encouragement = To encourage is to give active help or to raise confidence to the pointwhere one dares to do what is difficult. New Oxford American Dictionary

Everyone will needs it. As we wrap up the book of Acts we see a number of places where Paul is in need of courage. His ministry was coming to a peak of influence and controversy. Things got really crazy, pretty violent. These were the paths the Lord called him to walk.

The first big shot is found in Acts 23:11 The following night the Lord stood near Paul and said, “Have courage, for just as you have testified about me in Jerusalem, so you must also testify in Rome.” NET

The Lord himself came to Paul to encourage. Paul had just had a major battle with the Sanhedrin in Jerusalem. He had fought bravely, even though he still needed strength to continue this battle. This fight was going to be difficult and cost him everything. So the Lord comes and walks by his side.

Here’s the second dose is found in Acts 27:23, 24 For last night an angel of the God to whom I belong and whom I serve came to me and said, ‘Do not be afraid, Paul! You must stand before Caesar, and God has graciously grantedyou the safety of all who are sailing with you.’ NET

The Lord sent this angel to remind Paul of the fact that he was going to stand trial before Caesar. Paul and his companions, 276 of them are adrift in the Mediterranean in danger of sinking. They hadn’t seen light for weeks. They were helpless against the waves being tossed around. So the Lord wanted to “raise his confidence”. He lifts his spirit and confidence by reminding Paul, “You will be OK. You will finish the race. You will stand trial in Rome.” As we see the rest of the account Paul gains strength from this visit and leads even the centurion as they crash on Malta.

Here’s the final way Paul was encouraged. Take note here, it comes from a different source.

Acts 28:15 The brothers from there, when they heard about us, came as far as the Forum of Appius and Three Taverns to meet us.When he saw them, Paul thanked God and took courage.

This time Paul was encouraged not by a heavenly source, but by common everyday people. These were nameless believers. They weren’t the big deal of their day. They were folks knowing Paul was somewhere in the Mediterranean, waiting, hoping he would make it to Rome. When they heard he had made it to Italy they joyfully went to see Paul.

Let’s not forget who Paul was. Paul the guy who had braved so many situations. Paul the guy who had rested in Christ’s strength so many times. The guy who had opened more mission fields than anyone. Paul the guy who had two separate appearances to remind him that he’d make it to Rome. He was even the guy on Malta that the Lord delivered him from the viper and used him to heal many on the island. This guy needed encouragement!

Look what the result was for Paul when he saw these believers…”he thanked God and took courage.”

So Paul goes on faces trial and probably a few years later was martyred for his faith. What got him there? Clearly the Lord, his inward encouragement by the Spirit and his very visible visitations. Let’s sell ourselves short because God uses us. The power of just showing up and presence gives courage to all.





6 Responses to “Encouragement”
  1. Tim Rich says:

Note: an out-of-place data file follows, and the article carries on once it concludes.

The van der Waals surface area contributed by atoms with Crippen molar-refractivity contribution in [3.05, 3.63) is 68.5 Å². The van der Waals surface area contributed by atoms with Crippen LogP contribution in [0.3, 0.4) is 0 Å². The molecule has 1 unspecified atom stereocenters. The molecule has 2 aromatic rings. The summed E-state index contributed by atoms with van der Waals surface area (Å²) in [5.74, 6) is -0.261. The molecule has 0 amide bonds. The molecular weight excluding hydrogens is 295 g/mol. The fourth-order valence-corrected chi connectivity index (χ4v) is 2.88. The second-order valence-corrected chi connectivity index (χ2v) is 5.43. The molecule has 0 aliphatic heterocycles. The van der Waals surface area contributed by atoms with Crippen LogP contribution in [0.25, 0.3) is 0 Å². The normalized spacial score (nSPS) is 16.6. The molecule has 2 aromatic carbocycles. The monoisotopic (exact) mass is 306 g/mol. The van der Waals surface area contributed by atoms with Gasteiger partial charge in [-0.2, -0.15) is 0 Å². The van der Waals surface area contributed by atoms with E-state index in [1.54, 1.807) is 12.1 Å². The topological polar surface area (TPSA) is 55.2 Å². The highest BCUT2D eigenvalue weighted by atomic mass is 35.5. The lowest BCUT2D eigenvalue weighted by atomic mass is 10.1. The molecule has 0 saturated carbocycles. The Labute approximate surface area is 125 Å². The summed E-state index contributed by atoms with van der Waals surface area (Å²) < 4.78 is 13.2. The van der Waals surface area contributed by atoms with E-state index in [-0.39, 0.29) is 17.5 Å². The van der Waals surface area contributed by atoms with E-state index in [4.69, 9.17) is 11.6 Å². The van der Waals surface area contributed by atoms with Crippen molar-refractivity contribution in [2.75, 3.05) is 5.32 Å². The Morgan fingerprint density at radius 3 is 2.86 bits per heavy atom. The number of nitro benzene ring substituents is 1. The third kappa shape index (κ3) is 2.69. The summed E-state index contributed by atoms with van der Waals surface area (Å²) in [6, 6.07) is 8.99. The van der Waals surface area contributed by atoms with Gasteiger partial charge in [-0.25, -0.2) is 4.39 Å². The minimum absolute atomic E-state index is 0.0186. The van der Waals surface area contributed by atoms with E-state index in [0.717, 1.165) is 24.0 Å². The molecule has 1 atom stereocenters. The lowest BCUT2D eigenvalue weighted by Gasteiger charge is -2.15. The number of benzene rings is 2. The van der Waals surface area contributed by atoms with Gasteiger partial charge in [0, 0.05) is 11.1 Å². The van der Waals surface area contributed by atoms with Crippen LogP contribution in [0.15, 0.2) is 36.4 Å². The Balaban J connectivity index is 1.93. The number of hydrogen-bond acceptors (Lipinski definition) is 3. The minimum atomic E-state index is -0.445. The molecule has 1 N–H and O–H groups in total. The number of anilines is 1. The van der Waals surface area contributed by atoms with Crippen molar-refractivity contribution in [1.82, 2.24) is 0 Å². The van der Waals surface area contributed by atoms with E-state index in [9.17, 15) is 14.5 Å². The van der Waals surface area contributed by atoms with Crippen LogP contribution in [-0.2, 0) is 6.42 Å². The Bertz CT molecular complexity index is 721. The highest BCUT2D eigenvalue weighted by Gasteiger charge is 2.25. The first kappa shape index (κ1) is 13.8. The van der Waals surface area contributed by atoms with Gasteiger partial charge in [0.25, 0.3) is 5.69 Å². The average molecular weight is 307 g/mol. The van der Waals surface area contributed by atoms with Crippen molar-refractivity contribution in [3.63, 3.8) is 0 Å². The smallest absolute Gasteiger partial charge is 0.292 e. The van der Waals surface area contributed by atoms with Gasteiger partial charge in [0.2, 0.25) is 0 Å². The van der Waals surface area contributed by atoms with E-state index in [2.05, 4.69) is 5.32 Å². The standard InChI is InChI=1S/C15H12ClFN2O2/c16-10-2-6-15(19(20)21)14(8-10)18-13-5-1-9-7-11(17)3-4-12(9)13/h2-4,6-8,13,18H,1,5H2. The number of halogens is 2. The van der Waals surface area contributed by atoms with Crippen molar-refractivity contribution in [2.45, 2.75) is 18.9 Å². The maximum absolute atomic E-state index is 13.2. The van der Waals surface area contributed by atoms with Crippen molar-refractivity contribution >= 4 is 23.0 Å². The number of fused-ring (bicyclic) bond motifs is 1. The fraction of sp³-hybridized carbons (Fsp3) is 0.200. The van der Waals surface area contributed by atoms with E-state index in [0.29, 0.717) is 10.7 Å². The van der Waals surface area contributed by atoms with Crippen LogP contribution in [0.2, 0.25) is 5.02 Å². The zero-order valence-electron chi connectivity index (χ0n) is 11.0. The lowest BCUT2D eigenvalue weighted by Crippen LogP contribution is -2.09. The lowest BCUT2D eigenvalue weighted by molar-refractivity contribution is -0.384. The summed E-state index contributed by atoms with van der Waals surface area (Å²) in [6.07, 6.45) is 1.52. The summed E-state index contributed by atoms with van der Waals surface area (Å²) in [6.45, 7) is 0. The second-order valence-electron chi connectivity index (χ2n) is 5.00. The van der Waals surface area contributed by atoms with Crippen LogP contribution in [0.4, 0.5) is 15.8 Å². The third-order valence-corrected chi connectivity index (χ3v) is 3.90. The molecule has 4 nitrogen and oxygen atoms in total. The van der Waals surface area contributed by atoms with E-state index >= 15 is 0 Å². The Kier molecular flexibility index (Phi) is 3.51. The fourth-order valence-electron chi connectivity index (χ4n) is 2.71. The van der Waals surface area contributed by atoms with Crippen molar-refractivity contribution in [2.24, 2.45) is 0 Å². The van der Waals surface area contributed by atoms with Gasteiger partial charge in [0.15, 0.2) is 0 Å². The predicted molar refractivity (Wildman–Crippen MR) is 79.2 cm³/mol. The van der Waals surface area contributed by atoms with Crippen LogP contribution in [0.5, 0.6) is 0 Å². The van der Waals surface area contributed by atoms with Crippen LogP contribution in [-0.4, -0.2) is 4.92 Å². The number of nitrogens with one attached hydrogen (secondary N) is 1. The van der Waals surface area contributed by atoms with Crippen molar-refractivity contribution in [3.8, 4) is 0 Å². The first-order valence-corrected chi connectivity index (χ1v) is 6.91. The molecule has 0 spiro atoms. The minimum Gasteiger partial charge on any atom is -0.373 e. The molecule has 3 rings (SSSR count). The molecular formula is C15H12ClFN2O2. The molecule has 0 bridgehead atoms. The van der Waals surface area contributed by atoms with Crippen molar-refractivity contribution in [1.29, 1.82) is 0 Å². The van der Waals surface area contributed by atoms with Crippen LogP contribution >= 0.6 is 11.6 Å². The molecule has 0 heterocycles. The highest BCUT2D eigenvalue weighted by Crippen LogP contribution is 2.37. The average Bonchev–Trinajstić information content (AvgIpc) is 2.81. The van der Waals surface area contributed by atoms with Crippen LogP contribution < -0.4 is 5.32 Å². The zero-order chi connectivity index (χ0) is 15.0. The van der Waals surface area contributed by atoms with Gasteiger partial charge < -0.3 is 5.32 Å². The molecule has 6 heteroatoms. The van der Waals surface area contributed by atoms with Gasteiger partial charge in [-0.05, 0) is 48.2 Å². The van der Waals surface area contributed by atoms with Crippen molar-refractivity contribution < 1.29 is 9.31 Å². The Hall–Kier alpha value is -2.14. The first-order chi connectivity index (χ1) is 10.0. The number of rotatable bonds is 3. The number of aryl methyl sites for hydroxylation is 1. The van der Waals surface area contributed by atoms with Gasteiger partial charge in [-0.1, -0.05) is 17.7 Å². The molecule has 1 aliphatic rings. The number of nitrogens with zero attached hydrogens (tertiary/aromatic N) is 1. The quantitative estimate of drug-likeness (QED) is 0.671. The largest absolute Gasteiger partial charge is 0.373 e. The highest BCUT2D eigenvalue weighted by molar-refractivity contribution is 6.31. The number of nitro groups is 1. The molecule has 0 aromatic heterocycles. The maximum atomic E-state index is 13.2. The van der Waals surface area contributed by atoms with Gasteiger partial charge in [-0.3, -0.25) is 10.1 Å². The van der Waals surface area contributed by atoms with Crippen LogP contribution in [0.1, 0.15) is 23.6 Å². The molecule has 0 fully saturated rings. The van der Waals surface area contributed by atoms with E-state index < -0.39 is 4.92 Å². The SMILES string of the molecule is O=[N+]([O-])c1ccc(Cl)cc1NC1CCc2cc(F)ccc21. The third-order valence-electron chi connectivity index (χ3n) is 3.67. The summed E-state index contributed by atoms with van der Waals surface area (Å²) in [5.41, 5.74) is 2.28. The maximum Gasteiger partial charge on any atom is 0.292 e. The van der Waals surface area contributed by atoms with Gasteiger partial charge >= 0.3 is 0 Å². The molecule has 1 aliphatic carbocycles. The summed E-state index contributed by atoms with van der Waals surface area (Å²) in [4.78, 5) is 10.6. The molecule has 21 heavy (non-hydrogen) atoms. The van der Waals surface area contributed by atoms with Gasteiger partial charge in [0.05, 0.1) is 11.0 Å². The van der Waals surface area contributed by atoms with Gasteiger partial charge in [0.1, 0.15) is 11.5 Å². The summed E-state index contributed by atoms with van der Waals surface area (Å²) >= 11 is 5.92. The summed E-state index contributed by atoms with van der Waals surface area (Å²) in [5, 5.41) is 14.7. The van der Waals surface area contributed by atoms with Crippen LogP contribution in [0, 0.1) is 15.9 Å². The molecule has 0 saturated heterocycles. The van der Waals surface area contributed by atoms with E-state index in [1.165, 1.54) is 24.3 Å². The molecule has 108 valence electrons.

What a great account of the miracles performed by God in Paul’s life, Dane !
    God had a plan to allow Paul access into Rome and preach the gospel…many believed and were saved.
    All along the way to Rome Paul is given great favor to make all this happen, including Herod Agrippa who confessed that Paul almost persuaded him to accept Christianity.
    Paul must have made an impression on the Jewish centurion because he wasn’t delivered to the Roman guards as all the other prisoners were; he stayed with a Roman soldier and was allowed to preach and testify about God.
    Then, Paul was allowed to stay 2 years in his own house; preaching to the Romans without restraints.
    After all that Paul went through to get to Rome…God’s plan for Paul in Rome was fulfilled !

  2. Dane says:

    Tim yes I agree Paul made a huge impact on those that imprisoned him. Crazy. That’s grace and humility in action.

  3. Dane says:

    Here’s one more thought I had this morning about Paul coming to Rome. The other factor is that many of these believers who came to see him when he arrived in Italy had read the epistle of Romans. Think about how excited these believers had to be. They had heard and were sharpened by the depth of the theology in the epistle. Now they were going to meet the author! Wow the anticipation for those believers to see the man who had been used so powerfully for the Kingdom. see ch 1:11ff

  4. Tim Rich says:

    Wow, I forgot about that Dane…Paul wrote the Epistle to the Romans while he was in Corinth just before his imprisonment in Jerusalem.
    Do you know of any books or documents about how the epistle to the Romans got from Corinth to Rome…wouldn’t that be packed with examples of God’s grace in times of need !

  5. Tim Rich says:

    Acts 2:10 refers to Romans in Jerusalem that witnessed the outpouring of the Holy Spirit on the Day of Pentecost.
    Andronicus and Junia were “in Christ” before Paul (Romans 16:7) because they heard Peter’s sermon in their own language that converted about 3,000 souls.
    Paul also refers to Phoebe (Romans 16:1-2) a deaconness in Cenchreae (town outside Corinth) that was going to Rome when Paul left Corinth for Jerusalem…Paul sent his Letter to the Romans with Phoebe.
    And, there was constant travel between Jerusalem and Rome in those days because of business, commerce, etc. Many Jews lived in Rome and Paul refers to the Jewish customs that needed correction…
    Dane, you can tell I have the day off today…I need to start on my “Honey Do List”….

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